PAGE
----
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Cats are clawing way up the table
FORGET a footballer’s common claim that they have not had a glance at the standings after a result – the Sunderland squad enjoy looking at the Premier League table right now.
It may not have been particularly pretty, but in overcoming Liverpool with a narrow victory, courtesy of Nicklas Bendtner’s potent second half strike, Martin O’Neill has now won 11 of the 18 matches he has been in charge of.
Such a record, even after a run of three league matches without a win before the visit of Jordan Henderson and Co, has transformed the fortunes at the Stadium of Light – a venue which, not too long ago, seemed to strike fear into those playing in red and white shirts.
Ahead of the visit of Carling Cup winners Liverpool, who admittedly are going through a difficult time in the league, the inevitable doubts were raised because Sunderland were without the suspended pair of Lee Cattermole and Stephane Sessegnon.
Yet the visitors’ profligacy combined with a dogged display from a Sunderland team shorn of two of their key players after the tempestuous Tyne-Wear derby led to the latest success story of O’Neill’s reign.
After seeing out the game following Bendtner’s decisive winner ten minutes after halftime, there was an immediate admission from within the Black Cats camp that their new top ten position had already been noted.
“It’s not like we have been looking (at the table) or anything!”
said striker Fraizer Campbell, sporting a smile almost as wide as the day he learned he had been called up for the England squad last month.
“I think we might have gone eighth! You are under pressure when you don’t win games all the time. But we knew we had been playing good football. We have been showing the right mentality, we stuck to our guns, and we worked hard for each other.
“We are two points behind Liverpool, they are a great side. They are up there year in year out, so to be so close to them at this stage of the season is credit to all of us.”
The situation Sunderland find themselves in looks all the more impressive when it is remembered that under Steve Bruce this same group of players were battling to stay out of the relegation zone as recently as December.
Going forward, Sunderland might not have been up to much against the Reds, but defensively they never looked like conceding as John O’Shea marshalled a back four competently in keeping Luis Suarez, Craig Bellamy and Dirk Kuyt quiet.
Even when Steven Gerrard, Andy Carroll and Stewart Downing were introduced in the latter stages of the second half by Kenny Dalglish, goalkeeper Simon Mignolet was well protected by those in front of him.
If they can head in to the FA Cup quarter-final with Everton on Saturday with a similar belief that the job can be done without the tenacity of Cattermole and the flair of Sessegnon then Sunderland could edge another step towards Europa League qualification.
Campbell said: “We are just taking each game as it comes.
We have a tough game next week. But we are just enjoying ourselves at the minute.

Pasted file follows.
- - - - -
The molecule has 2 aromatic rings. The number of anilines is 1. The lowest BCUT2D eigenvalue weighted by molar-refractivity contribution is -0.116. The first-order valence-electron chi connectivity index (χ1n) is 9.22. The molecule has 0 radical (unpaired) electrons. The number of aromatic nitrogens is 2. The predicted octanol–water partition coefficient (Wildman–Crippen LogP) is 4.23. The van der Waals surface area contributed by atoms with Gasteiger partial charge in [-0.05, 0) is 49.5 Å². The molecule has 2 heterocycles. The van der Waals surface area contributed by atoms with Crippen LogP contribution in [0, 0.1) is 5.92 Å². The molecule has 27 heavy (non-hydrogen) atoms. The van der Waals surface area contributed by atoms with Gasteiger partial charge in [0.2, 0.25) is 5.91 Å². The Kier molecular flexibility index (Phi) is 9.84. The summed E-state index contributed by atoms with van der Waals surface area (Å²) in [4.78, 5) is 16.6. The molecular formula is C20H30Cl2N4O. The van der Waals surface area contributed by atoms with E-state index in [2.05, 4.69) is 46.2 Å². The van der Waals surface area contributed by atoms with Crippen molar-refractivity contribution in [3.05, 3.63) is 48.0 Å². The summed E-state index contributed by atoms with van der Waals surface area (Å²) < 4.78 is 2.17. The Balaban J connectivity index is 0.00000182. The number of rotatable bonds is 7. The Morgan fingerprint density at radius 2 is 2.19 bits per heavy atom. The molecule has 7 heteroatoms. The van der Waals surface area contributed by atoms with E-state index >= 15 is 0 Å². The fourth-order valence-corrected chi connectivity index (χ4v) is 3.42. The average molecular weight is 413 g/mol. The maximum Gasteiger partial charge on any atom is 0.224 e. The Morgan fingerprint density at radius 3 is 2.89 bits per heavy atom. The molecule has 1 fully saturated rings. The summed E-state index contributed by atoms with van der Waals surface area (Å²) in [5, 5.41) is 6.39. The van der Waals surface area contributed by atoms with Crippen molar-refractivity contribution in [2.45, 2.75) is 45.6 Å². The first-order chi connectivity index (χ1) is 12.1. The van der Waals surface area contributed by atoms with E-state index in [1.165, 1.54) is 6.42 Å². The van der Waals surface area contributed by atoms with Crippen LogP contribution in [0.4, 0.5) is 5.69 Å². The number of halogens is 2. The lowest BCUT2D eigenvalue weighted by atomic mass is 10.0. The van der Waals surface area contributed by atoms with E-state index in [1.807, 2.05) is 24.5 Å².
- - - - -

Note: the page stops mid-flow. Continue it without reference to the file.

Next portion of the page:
We just want to keep on winning.
If we do that we can move further up the table.
“We are also two games away from Europe in the FA Cup. That is exactly the way we have to look at it. One win and you are at Wembley, two and you are in the final.”
Conditions at the Stadium of Light hardly helped on Saturday.
Sunderland did cope with the gusty wind and the poor surface better than their Liverpool counterparts.
Opportunities were few and far between at both ends. In the first half O’Shea glanced a header over, while Mignolet denied Kuyt and Suarez from reasonable positions.
It was always going to be a moment of magic or slice of good fortune that broke the deadlock and it was the latter.
Two-and-a-half years after Darren Bent’s winner defeated Liverpool with the help of a beach-ball, Bendtner had the assistance of the woodwork and Pepe Reina’s head.
After the Denmark striker rolled the ball back to Jack Colback he continued his run in to the Liverpool box. By the time he arrived, Campbell had chested down a pass, turned Martin Skrtel outside the box and unleashed a shot from 18 yards.
Campbell’s strike hit the foot of the post, bounced off the head of Reina and on to the woodwork again before Bendtner reacted first to arch a volley in to the Liverpool net.
It was a nice way to begin a new attacking partnership for the Sunderland forwards.
“I like to hit the post twice before I get an assist,” said Campbell. “I think it must be that super hero mask he was wearing.”
The introduction of Gerrard did increase Liverpool’s impetus. But Sunderland stayed strong to leave Liverpool ten points behind Arsenal and Chelsea in the race for fourth.
Dalglish is a man of few words at the best of times, but even more so after Liverpool had lost their third league game in a row for the first time since Gerard Houllier’s days in charge in 2003.
“It’s up to us to keep going, and keep our mouths shut,”
said Dalglish. “As I’ve said all season, we see how many points we have collected by the end of the campaign, and see where that takes us.
“There wasn’t much in the game, it was decided by a bit of luck, that was the difference between a draw and a defeat. I thought we matched them.”
Matched Sunderland in many ways? Perhaps. Crucially, the scoreline suggested otherwise.